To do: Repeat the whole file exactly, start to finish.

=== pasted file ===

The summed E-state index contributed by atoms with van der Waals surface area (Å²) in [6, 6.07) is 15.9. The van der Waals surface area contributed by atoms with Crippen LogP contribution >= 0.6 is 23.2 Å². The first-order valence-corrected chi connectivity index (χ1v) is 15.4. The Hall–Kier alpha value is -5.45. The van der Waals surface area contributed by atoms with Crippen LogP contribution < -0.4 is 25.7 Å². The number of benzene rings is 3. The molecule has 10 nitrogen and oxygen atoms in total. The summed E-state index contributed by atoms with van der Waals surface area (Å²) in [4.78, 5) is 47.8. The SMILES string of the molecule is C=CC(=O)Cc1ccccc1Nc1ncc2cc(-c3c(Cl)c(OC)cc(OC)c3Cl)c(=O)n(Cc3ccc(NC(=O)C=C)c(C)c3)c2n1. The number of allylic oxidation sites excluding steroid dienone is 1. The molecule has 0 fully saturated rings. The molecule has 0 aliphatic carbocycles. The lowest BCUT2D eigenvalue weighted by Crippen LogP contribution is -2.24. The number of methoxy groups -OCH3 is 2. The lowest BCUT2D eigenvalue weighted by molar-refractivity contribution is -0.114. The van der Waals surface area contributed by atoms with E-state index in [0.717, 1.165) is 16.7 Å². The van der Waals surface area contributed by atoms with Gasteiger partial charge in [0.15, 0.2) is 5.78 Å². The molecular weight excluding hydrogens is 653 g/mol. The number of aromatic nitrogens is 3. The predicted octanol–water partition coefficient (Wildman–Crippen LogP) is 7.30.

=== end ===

The summed E-state index contributed by atoms with van der Waals surface area (Å²) in [6, 6.07) is 15.9. The van der Waals surface area contributed by atoms with Crippen LogP contribution >= 0.6 is 23.2 Å². The first-order valence-corrected chi connectivity index (χ1v) is 15.4. The Hall–Kier alpha value is -5.45. The van der Waals surface area contributed by atoms with Crippen LogP contribution < -0.4 is 25.7 Å². The number of benzene rings is 3. The molecule has 10 nitrogen and oxygen atoms in total. The summed E-state index contributed by atoms with van der Waals surface area (Å²) in [4.78, 5) is 47.8. The SMILES string of the molecule is C=CC(=O)Cc1ccccc1Nc1ncc2cc(-c3c(Cl)c(OC)cc(OC)c3Cl)c(=O)n(Cc3ccc(NC(=O)C=C)c(C)c3)c2n1. The number of allylic oxidation sites excluding steroid dienone is 1. The molecule has 0 fully saturated rings. The molecule has 0 aliphatic carbocycles. The lowest BCUT2D eigenvalue weighted by Crippen LogP contribution is -2.24. The number of methoxy groups -OCH3 is 2. The lowest BCUT2D eigenvalue weighted by molar-refractivity contribution is -0.114. The van der Waals surface area contributed by atoms with E-state index in [0.717, 1.165) is 16.7 Å². The van der Waals surface area contributed by atoms with Gasteiger partial charge in [0.15, 0.2) is 5.78 Å². The molecular weight excluding hydrogens is 653 g/mol. The number of aromatic nitrogens is 3. The predicted octanol–water partition coefficient (Wildman–Crippen LogP) is 7.30.